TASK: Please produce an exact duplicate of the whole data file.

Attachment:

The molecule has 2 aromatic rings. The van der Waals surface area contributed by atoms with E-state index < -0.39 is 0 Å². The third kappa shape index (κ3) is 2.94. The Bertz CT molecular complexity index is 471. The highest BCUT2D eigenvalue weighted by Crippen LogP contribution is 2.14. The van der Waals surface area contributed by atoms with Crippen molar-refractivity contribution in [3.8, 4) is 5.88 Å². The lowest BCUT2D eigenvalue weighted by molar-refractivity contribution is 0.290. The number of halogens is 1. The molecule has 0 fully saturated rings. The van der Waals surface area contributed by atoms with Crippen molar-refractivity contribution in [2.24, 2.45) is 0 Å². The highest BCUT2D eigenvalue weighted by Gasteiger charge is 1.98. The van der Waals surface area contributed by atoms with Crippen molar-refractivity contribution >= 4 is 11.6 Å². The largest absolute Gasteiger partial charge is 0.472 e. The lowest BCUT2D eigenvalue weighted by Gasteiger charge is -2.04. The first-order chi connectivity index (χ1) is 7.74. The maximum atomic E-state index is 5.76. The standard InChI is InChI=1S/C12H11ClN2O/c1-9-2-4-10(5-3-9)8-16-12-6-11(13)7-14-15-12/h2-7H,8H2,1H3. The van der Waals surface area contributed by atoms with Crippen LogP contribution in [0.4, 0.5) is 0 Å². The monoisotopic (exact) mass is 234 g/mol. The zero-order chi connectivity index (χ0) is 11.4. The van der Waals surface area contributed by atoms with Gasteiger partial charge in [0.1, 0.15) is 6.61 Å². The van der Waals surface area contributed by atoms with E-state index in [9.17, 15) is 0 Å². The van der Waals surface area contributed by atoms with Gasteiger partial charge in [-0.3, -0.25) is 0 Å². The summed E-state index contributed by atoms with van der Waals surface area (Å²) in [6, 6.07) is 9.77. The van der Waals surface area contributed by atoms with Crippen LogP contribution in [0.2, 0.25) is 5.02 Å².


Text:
The molecule has 2 aromatic rings. The van der Waals surface area contributed by atoms with E-state index < -0.39 is 0 Å². The third kappa shape index (κ3) is 2.94. The Bertz CT molecular complexity index is 471. The highest BCUT2D eigenvalue weighted by Crippen LogP contribution is 2.14. The van der Waals surface area contributed by atoms with Crippen molar-refractivity contribution in [3.8, 4) is 5.88 Å². The lowest BCUT2D eigenvalue weighted by molar-refractivity contribution is 0.290. The number of halogens is 1. The molecule has 0 fully saturated rings. The van der Waals surface area contributed by atoms with Crippen molar-refractivity contribution in [2.24, 2.45) is 0 Å². The highest BCUT2D eigenvalue weighted by Gasteiger charge is 1.98. The van der Waals surface area contributed by atoms with Crippen molar-refractivity contribution >= 4 is 11.6 Å². The largest absolute Gasteiger partial charge is 0.472 e. The lowest BCUT2D eigenvalue weighted by Gasteiger charge is -2.04. The first-order chi connectivity index (χ1) is 7.74. The maximum atomic E-state index is 5.76. The standard InChI is InChI=1S/C12H11ClN2O/c1-9-2-4-10(5-3-9)8-16-12-6-11(13)7-14-15-12/h2-7H,8H2,1H3. The van der Waals surface area contributed by atoms with Crippen LogP contribution in [0.4, 0.5) is 0 Å². The monoisotopic (exact) mass is 234 g/mol. The zero-order chi connectivity index (χ0) is 11.4. The van der Waals surface area contributed by atoms with Gasteiger partial charge in [0.1, 0.15) is 6.61 Å². The van der Waals surface area contributed by atoms with E-state index in [9.17, 15) is 0 Å². The van der Waals surface area contributed by atoms with Gasteiger partial charge in [-0.3, -0.25) is 0 Å². The summed E-state index contributed by atoms with van der Waals surface area (Å²) in [6, 6.07) is 9.77. The van der Waals surface area contributed by atoms with Crippen LogP contribution in [0.2, 0.25) is 5.02 Å².